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Rooster Stock

This is the perfect time of year for soup and all the slow cooked dishes that are based on chicken stock. If you are experienced making stock with a stewing hen, be prepared to take things up a notch by using a whole rooster instead. And if your normal source of chicken stock is a tetrapak or a can, hang on to your socks!

The ideal rooster for this recipe is fully mature but not super old, and has been dressed with head left on and feet scalded and peeled for cleanliness. Don’t throw away the good parts! If you don’t dress your own, tell the processor that you want the head and legs. Since he will be tough, resting the carcass in the fridge for 2 days is a good thing to do. Butcher shops used to be ‘decorated’ by rows of whole chicken with head and legs still on, the meat tenderizing as it hung. Why did they stop doing this? Here is a photo from France:


1 rooster, pref. 1 to 2 years old, including the head and legs.

1 large yellow onion, with papery skin left on if clean, quartered

2 ribs celery and a handful of celery leaves, chopped

2 to 4 carrots, roughly chopped

1 tbs apple cider vinegar

1 inch fresh ginger

3 cloves garlic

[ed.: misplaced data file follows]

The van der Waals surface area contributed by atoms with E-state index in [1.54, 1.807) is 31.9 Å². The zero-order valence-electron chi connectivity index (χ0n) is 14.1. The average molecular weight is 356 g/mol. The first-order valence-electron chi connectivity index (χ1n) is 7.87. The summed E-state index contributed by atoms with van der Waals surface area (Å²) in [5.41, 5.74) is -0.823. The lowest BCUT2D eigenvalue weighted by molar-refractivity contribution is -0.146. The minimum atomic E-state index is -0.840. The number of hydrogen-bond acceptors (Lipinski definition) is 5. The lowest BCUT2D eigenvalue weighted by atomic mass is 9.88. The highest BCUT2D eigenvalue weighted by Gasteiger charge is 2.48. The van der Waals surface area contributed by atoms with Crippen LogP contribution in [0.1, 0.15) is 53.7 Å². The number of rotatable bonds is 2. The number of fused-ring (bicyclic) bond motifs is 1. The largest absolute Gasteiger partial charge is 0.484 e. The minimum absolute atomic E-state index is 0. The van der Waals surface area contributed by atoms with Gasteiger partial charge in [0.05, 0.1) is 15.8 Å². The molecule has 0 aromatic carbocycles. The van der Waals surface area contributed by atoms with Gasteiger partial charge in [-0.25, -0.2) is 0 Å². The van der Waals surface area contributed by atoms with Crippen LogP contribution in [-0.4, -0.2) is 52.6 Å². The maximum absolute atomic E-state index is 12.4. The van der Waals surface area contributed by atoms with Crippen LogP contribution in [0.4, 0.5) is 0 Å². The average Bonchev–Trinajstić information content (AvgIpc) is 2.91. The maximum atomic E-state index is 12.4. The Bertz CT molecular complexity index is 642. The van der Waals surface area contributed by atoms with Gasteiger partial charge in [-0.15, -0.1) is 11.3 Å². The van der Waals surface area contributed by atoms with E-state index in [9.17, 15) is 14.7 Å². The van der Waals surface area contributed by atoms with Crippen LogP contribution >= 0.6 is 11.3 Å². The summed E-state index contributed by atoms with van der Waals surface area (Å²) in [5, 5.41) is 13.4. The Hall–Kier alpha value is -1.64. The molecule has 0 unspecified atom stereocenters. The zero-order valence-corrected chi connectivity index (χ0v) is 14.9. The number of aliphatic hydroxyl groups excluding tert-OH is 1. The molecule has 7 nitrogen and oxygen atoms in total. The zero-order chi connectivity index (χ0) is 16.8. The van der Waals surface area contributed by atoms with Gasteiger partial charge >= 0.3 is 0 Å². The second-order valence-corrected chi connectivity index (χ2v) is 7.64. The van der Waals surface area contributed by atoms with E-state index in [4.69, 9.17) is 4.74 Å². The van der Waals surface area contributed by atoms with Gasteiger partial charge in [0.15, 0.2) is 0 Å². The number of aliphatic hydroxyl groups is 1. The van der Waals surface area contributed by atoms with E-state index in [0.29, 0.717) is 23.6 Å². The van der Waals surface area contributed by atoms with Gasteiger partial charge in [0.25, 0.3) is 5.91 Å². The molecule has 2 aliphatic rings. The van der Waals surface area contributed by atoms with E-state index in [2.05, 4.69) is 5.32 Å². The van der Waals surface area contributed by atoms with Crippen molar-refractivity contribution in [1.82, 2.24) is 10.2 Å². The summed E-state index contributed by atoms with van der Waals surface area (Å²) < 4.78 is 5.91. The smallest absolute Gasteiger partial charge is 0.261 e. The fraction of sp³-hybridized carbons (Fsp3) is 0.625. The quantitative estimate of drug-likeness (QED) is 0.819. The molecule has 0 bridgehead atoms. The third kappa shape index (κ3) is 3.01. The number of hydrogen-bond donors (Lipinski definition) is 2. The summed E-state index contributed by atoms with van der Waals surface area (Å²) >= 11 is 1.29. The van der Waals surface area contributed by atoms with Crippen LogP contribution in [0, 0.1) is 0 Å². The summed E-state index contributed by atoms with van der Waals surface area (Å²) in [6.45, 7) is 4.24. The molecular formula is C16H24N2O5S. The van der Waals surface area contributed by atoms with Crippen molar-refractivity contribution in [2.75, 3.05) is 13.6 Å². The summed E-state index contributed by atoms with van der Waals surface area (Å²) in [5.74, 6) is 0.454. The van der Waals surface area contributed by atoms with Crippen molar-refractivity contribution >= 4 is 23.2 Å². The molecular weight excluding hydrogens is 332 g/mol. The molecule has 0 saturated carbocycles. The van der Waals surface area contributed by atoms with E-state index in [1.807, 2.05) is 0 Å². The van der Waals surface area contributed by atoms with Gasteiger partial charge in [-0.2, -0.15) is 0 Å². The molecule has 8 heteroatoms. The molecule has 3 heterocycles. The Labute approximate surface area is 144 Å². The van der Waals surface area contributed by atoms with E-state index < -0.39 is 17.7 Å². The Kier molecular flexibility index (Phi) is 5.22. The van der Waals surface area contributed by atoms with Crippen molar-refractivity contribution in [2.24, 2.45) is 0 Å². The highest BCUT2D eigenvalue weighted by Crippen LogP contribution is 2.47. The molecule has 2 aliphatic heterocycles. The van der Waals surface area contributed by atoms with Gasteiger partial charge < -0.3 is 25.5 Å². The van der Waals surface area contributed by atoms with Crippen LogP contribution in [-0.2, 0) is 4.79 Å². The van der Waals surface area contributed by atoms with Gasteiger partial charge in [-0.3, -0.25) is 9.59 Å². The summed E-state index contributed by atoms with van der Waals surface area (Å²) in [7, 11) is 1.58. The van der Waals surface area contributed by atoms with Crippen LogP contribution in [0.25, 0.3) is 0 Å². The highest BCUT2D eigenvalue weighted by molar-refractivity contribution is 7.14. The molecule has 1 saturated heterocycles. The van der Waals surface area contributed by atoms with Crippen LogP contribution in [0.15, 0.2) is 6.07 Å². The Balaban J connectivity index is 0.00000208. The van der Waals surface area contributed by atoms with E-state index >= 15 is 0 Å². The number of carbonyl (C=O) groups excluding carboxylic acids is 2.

Place the rooster in a 2 gallon stock pot, add the veggies and vinegar, and cover with 4 quarts cold water.

Rooster in pot

Bring to a boil and be prepared to skim a lot. One of those very fine skimming spoons that you can buy in Chinatown makes it easier. Simmer (don’t boil!) covered for about 2 hours. Lift out the rooster, let it cool enough to handle, and take it apart. Bones and legs go back in the pot, which should still be on low heat. Skin, cartilage and yucky stuff you didn’t know you left in there, go to the dog/cat/pigs. The meat should slip off the bones easily; set a little meat aside to go back into the soup if you are going to make soup, and the rest in a plastic bag for sandwich meat and cooked chicken dishes. Add salt to taste to the simmering stock, and continue cooking it for another 90 minutes. Then add the ginger and garlic and cook a final half hour. (In the photo you see shredded ginger added at the start - I decided that this is too long cooking for the ginger and garlic, so now add them at the end.) Strain it, and use the stock for making soup right away, or cool it and refrigerate or freeze it.

My favourite simple soup to make with this stock is to simply to add some seasonings – a little more salt, some pepper and some lemon juice – and then carefully poach an egg for each serving. This, with a slice of bread, is heaven!

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